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Norwegian Hvetestang with Vanilla Custard

Mar 20, 2019

With the first day of spring officially here, I start thinking about foods that resemble sunshine. In Norway, we celebrate the return of the sun after a long, dark winter and the northern lights are replaced by the midnight sun. That doesn’t mean we switch out our drinks though, as coffee is just as popular in the summer as it is in the winter.

Norway is a small country with a big coffee culture. I love that about my country. The quality of coffee is high nationwide, and Norwegians like to drink it black. Coffee is our “social drink”, and for most Norwegians, a day without coffee is unthinkable. It’s estimated every Norwegian drinks about 160 liters (about 42 gallons) per year which makes us one of the biggest coffee drinkers in the world, only beaten by the Finns.

I will be writing more about the coffee culture in Norway in a separate post but can never avoid mentioning this important “national” drink when I write about delectable sweets!

With our coffee, we love serving all types of baked goods, particularly yeasty, doughy sweetbreads, preferably those with a hint of cardamom, either complemented with cinnamon or vanilla custard.

One of my favorite pastries are “hvetestang”, which is literally translated as “wheat rod”. It is reminiscent of skolebrød or skoleboller, with its center being a vanilla custard and glazed with confectioner’s sugar (and sometimes coconut flakes), only this version is shaped into a long rectangular shape instead of buns.

I remember seeing these in bakeries but also in chapels known as “bedehus”, whereas a child I used to go for various things such as choir practice,  youth activities and holiday parties.

For hvetestang, I use a similar recipe for my usual cardamom buns, and I’ve been experimenting with different types of vegan vanilla custard recipes. If you’re lazy you can, of course, buy a ready-made vegan version or use JELL-O powder (which is in fact vegan), just make sure your plant-based milk is chilled and that you use unsweetened milk. It’s also important to note that you need to use less milk than what it calls for on the package, otherwise it won’t thicken up.  I find that 1 ¼ cup (300ml) instead of the 2 cups (500ml) on the recipe, works well.

Or you could make my recipe for vanilla custard, which is super simple, just adding cornstarch, a little sweetener and vanilla extract to your favorite plant-based milk, and I add a tiny pinch of turmeric to color it a little yellow.  I always prefer making things from scratch so this is what I did.

Should you not be a fan of vanilla custard, you can make this pastry with cinnamon, sautéed apples and raisins too, for example – super delicious and commonly seen as well.   Other versions are filled with marzipan and raspberry jelly.  In other words, there are no limits to what you can fill these pillowy, soft and mouthwatering doughy “rods” with!

I hope you will be tempted to invite some friends or family over, brew a strong pot of black coffee and bake a hvetestang – all in celebration of spring!

NORWEGIAN HVETESTANG

For dough:
1 1/2 cups (3.5 dl) plant-based milk
4 cups or 21 oz (600) grams all-purpose flour
1/2 cup (115 grams) granulated sugar
1 tsp ground cardamom
1 stick or 8 tbsp (113 grams) vegan butter, melted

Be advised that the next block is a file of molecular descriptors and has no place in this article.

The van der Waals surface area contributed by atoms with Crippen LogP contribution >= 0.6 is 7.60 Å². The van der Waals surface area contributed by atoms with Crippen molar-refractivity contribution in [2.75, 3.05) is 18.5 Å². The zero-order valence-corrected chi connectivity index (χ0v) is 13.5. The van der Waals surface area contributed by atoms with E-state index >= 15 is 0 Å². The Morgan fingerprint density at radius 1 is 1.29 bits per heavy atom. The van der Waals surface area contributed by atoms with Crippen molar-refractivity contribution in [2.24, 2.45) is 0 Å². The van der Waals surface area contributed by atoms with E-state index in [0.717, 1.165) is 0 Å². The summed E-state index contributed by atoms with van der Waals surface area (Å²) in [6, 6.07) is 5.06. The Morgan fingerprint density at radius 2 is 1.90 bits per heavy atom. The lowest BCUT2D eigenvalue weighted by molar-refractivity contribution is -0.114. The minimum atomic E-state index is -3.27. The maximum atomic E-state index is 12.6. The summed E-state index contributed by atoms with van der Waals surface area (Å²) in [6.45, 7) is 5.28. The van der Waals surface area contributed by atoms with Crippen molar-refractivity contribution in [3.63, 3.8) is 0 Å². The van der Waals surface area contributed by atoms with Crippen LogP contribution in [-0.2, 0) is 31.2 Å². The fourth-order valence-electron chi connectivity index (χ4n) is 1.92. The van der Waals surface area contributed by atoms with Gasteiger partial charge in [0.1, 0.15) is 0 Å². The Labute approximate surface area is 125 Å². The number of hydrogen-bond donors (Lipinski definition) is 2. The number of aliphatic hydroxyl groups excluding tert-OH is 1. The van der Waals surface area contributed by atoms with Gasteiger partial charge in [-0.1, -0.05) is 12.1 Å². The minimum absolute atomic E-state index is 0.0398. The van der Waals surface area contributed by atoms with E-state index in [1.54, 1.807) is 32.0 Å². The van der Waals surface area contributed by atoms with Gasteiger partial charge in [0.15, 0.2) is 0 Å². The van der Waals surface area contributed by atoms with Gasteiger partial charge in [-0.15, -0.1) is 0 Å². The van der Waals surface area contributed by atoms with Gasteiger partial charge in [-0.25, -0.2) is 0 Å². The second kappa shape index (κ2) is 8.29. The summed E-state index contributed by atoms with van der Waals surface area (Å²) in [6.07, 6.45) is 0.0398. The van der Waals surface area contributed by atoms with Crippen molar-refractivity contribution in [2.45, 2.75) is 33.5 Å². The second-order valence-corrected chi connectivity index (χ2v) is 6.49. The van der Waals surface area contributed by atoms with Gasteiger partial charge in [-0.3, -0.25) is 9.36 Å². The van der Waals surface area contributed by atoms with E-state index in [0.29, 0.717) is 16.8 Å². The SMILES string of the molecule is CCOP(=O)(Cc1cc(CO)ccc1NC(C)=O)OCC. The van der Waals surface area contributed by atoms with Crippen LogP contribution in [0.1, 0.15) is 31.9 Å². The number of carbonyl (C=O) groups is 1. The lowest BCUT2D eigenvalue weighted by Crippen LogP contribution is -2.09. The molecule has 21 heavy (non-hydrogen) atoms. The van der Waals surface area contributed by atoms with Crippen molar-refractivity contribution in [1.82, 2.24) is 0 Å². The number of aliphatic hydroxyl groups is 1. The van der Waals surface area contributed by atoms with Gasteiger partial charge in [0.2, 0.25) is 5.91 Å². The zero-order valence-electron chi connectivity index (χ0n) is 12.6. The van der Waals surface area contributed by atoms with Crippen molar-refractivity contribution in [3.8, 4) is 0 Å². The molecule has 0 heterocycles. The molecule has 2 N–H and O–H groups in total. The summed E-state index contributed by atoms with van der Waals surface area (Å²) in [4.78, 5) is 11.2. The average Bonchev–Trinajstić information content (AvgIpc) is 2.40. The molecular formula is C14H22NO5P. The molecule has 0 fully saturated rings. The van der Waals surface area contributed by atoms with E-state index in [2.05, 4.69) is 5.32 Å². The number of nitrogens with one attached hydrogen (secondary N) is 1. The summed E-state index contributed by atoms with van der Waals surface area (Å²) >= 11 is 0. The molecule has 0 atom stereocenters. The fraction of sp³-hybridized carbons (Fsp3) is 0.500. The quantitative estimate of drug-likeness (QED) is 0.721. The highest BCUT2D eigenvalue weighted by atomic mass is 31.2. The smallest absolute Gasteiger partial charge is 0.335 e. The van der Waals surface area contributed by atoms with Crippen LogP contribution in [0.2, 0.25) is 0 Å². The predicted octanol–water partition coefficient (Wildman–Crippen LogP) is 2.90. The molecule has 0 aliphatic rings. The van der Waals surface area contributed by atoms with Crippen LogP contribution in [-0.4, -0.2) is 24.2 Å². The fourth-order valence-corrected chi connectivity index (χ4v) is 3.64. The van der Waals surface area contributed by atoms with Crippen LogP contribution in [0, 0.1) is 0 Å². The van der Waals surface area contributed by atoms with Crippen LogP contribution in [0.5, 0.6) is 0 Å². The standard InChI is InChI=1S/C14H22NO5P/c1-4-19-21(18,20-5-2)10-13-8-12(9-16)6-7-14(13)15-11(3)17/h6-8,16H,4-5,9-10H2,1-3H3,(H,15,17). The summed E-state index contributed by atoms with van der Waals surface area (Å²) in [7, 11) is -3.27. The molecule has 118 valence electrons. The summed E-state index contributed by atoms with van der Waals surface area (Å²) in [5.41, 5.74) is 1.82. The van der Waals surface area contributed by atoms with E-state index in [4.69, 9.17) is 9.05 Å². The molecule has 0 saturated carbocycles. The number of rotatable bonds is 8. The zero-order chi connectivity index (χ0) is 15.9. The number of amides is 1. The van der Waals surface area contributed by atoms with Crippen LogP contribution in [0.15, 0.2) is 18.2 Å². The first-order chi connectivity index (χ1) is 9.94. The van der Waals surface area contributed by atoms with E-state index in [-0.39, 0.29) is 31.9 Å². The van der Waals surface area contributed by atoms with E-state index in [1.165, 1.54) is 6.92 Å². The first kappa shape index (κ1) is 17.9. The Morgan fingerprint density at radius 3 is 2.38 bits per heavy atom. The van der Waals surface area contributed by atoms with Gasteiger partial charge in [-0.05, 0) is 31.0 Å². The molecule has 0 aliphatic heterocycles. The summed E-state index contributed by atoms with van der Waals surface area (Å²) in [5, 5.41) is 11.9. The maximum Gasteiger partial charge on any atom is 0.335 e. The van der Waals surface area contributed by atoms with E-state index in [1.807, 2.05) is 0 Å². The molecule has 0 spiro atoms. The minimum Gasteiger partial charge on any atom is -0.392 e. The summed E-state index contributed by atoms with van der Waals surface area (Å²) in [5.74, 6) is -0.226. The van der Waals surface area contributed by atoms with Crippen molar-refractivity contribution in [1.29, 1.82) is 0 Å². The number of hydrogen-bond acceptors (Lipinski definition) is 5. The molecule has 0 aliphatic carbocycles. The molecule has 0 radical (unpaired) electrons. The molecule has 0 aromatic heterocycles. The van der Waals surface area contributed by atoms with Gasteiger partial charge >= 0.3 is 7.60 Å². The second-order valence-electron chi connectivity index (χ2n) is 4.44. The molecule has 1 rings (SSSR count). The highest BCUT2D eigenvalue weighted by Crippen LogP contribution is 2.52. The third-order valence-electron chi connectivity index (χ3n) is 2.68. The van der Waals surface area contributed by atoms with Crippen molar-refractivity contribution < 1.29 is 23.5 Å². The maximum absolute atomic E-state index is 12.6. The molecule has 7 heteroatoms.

2 1/4 tsp dry active yeast
1 tbsp ground flax seeds mixed with 3 tbsp water

For Vanilla Custard:
2 cups non-dairy milk
3 tbsp cornstarch
1 tbsp potato starch (or sub 1 more tbsp cornstarch)
4 tbsp granulated sugar or maple syrup
1/8 tsp turmeric (optional)
2 tsp vanilla extract

For Confectioner’s glaze:
2 cups (250 grams) confectioner’s sugar
4-5 tbsp water (approximately)

To make the dough:
Combine all the dry ingredients in the bowl of a stand mixer fitted with the dough hook. Heat up the milk in a small pot until it’s about 105-110 degrees Fahrenheit (55 degrees Celcius), and sprinkle in the yeast and let sit for a couple of minutes. Pour it into the dry ingredients and add the flax egg and melted butter. Knead on low-medium for 5 minutes, then another 5 minutes on high speed. The dough should be smooth and elastic when done.
Let the dough rest under a clean towel in a warm spot for about 1 hour until double in size. Prepare two baking sheet by lining them with silpats or parchment paper.

After an hour, divide the dough into three equal pieces and roll out onto a sausage the length of your baking sheets. Using a rolling pin, roll them until they flatten into rectangles. Place on baking sheet, and make a ditch in the middle and fill with the vanilla custard. Let rest again for another 30 minutes.

Preheat the oven to 440 degrees Fahrenheit (220 degrees Celcius). Place the baking sheets in the oven and bake for 10-15 minutes until golden. Remove from the oven and let rest on a cooling rack while you make the confectioner’s glaze.

To make the vanilla custard:
Pour about 200 ml of the milk into a small bowl and add the cornstarch, potato starch, and turmeric, Whisk it together well and set aside.
In a shallow, medium pot, add the remainder of the milk with the sugar or another sweetener of choice, along with the cornstarch mixture. The heat should be on low-medium and make sure to constantly whisk until the mixture starts to thicken. Add in the vanilla extract and cook for another few minutes. The custard should now be thick. Remove from heat and pour into a non-reactive bowl and let cool while you wait for the dough to be ready.

To make the confectioner’s glaze:
Combine the water with the confectioner’s sugar and whisk until smooth. I like to add the glaze into a piping bag and line the hvetestenger, but you can also smear it on using a knife or offset spatula.

 

 

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